Saturday, September 18, 2004

Teaching in Japan

Getting a job here as a teacher isn't easy. Correction: arriving here on a tourist visa and getting a job isn't easy. Or at least it wasn't as easy as getting a job in Korea was. Before landing a job in Korea I talked on the phone with another teacher at the school precisely twice before signing on the dotted line. That was back in 2000, and I was basically interviewing him--it was possible to get several job offers within a couple of days.

In Japan there's an over-saturation of native speakers of the English language. Most people suffering from the lack of an MA or PhD (plus publications!) end up going through the large, chain English schools. Shane, Aeon, Berlitz, Nova, Geos and ECC are some of the more prominent ones. Teaching conditions, and they vary from branch to branch, aren't that wonderful. Some chains have more stringent hiring policies, but a number of knuckleheads manage to infiltrate every system.

I have one of those Cambridge-issued CELTA TESOL teaching certificates (which, I might add, are not the easiest things to get ahold of). All that was good for was an extra 3,000 yen per month (US$30) and an extra long interview. They seemed to be concerned that I might not be willing to swallow their one-size-fits-all methodology, or follow instructions from my superiors. I was eventually given the job, and everything went well. I understand that it is much, much easier to get a job over here by going through one of their overseas hiring centers.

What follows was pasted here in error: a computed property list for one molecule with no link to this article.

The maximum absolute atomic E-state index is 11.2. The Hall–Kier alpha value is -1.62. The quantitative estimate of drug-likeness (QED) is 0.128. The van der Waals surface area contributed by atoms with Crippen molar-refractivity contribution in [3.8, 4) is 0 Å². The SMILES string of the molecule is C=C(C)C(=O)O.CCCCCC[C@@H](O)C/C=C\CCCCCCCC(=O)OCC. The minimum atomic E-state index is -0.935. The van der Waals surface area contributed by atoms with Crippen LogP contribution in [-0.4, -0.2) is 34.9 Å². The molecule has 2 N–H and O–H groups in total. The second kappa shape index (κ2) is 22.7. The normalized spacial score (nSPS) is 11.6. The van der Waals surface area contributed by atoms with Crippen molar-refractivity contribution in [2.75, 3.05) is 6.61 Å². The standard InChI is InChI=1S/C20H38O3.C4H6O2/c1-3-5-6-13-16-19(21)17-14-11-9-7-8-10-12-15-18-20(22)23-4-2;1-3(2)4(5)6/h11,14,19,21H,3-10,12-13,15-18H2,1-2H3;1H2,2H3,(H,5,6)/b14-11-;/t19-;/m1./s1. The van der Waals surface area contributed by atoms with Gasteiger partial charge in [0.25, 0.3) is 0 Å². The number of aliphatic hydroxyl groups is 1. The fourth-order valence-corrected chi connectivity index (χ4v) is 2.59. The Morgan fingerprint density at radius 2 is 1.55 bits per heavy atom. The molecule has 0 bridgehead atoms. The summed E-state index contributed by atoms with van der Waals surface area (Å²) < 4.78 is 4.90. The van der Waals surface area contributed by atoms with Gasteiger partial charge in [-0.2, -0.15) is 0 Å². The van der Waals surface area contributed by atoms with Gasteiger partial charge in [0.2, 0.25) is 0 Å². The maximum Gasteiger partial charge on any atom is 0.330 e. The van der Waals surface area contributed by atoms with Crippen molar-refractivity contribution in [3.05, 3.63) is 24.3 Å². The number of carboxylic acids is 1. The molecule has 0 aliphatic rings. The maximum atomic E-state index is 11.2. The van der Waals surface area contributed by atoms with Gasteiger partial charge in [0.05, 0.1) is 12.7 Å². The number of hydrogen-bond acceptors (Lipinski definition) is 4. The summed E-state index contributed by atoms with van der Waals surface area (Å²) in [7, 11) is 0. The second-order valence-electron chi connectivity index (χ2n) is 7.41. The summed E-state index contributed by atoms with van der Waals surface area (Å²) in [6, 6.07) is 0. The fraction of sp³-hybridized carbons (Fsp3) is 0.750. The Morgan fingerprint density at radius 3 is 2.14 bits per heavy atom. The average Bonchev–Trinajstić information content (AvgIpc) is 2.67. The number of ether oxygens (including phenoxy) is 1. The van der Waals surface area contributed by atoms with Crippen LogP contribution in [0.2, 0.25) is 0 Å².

Many instructors more experienced and qualified than myself have had to go the 'eikaiwa' (English conversation school) route. I am of course speaking exclusively about the teaching scene in Tokyo. I have no knowledge, or stories, of the way that things work in slightly less urban areas of Japan. What I can say, however, is that you shouldn't come here looking for work unless you have A LOT of money with you. It took me exactly two weeks to secure a job offer. Some will be awarded one more quickly than I was. Others will not.

Aside from paying for food and housing, I had to head to Korea in order to get the visa nailed into my passport. I'm not sure that this is absolutely required, but I have been told that it's the quickest way to start work. All told, I started work about six weeks after first arriving in Japan. That's a long time to be on an unpaid vacation in the most expensive city in the world!


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